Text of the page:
Steiner explained how a Residency program started by Phoebe more than 25 years ago with the goal of bringing family care providers to southwest Georgia was now paying off with more than 72 percent of the 125 graduates now practicing in the region.

He said he hopes similar programs can be established to address the growing nursing shortage. He said that prior to COVID-19, there was already a shortage of approximately 200,000 nurses in the United States, and it was estimated that without a solution that number would grow to more than 500,000 by 2030. At that point, there would be a shortage of 50,000 nurses in Georgia.

Phoebe is currently partnering with area colleges ABAC, Albany State, Albany Tech, Andrew College and Georgia Southwestern to try and fill the need.

Phoebe recently completed a 22,000-square-foot simulation center with areas equipped as ICU and OR facilities. High-fidelity mannequins that talk, breathe and blink allow students to learn and practice in a realistic environment.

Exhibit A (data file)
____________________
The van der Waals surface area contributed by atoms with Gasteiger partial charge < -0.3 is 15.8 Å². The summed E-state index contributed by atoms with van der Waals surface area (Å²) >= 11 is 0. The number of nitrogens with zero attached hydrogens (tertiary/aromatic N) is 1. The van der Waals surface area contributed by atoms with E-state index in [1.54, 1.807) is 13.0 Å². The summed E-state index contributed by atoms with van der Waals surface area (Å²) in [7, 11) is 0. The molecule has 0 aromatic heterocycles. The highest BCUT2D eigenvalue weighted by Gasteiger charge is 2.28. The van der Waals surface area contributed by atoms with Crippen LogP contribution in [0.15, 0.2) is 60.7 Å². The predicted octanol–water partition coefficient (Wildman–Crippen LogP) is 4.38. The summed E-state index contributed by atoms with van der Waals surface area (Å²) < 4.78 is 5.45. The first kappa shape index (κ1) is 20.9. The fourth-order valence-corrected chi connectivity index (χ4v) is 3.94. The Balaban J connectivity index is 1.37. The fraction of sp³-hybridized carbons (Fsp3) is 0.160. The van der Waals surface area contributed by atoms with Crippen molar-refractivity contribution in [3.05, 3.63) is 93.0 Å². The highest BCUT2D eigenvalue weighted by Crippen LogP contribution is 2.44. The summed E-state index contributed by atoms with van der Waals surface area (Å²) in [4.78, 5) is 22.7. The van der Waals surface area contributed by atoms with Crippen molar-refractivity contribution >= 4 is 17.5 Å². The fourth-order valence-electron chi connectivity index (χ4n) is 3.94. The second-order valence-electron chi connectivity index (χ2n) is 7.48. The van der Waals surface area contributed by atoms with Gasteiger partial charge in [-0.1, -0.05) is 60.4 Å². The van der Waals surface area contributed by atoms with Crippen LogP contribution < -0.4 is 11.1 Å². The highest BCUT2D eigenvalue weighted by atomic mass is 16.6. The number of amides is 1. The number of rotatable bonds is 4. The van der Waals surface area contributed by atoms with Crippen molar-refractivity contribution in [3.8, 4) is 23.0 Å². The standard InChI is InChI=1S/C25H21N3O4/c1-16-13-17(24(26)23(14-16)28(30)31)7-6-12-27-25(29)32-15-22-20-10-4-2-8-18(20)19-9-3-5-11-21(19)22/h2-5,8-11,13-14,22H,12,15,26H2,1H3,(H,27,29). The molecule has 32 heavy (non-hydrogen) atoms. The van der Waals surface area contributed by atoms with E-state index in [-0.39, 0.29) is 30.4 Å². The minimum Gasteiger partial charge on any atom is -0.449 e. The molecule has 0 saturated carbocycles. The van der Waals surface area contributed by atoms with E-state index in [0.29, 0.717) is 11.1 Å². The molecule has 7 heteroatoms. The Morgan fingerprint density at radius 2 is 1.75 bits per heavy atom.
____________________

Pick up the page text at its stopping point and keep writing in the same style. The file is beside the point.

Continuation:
Lee County High School has eight students in a program utilizing the facilities and training at the hospital.

“They do 5-15 hours a week,” Steiner said. “I see them quite a bit when I’m up there. They have nice, bright, red Lee County logo scrubs. They look great, and they are doing a fantastic jobs. These students have indicated they want to go into health care; they want to go to college and this is a career they want to pursue. We hope all eight want to come back and work forus as nurses, therapists doctors. We are interested in having them come work for Phoebe.”

Phoebe has applied for Level II trauma status to fill the void left by Archibald Hospital in Thomasville giving up their Level II rating, Steiner told the board. That leaves Macon and Tallahassee, Fla., as the only sites available for residents of southwest Georgia. Just like a heart attack or stroke, time matters. Steiner explained that the “Golden Hour” (in which treatment is vital) applies to trauma as well.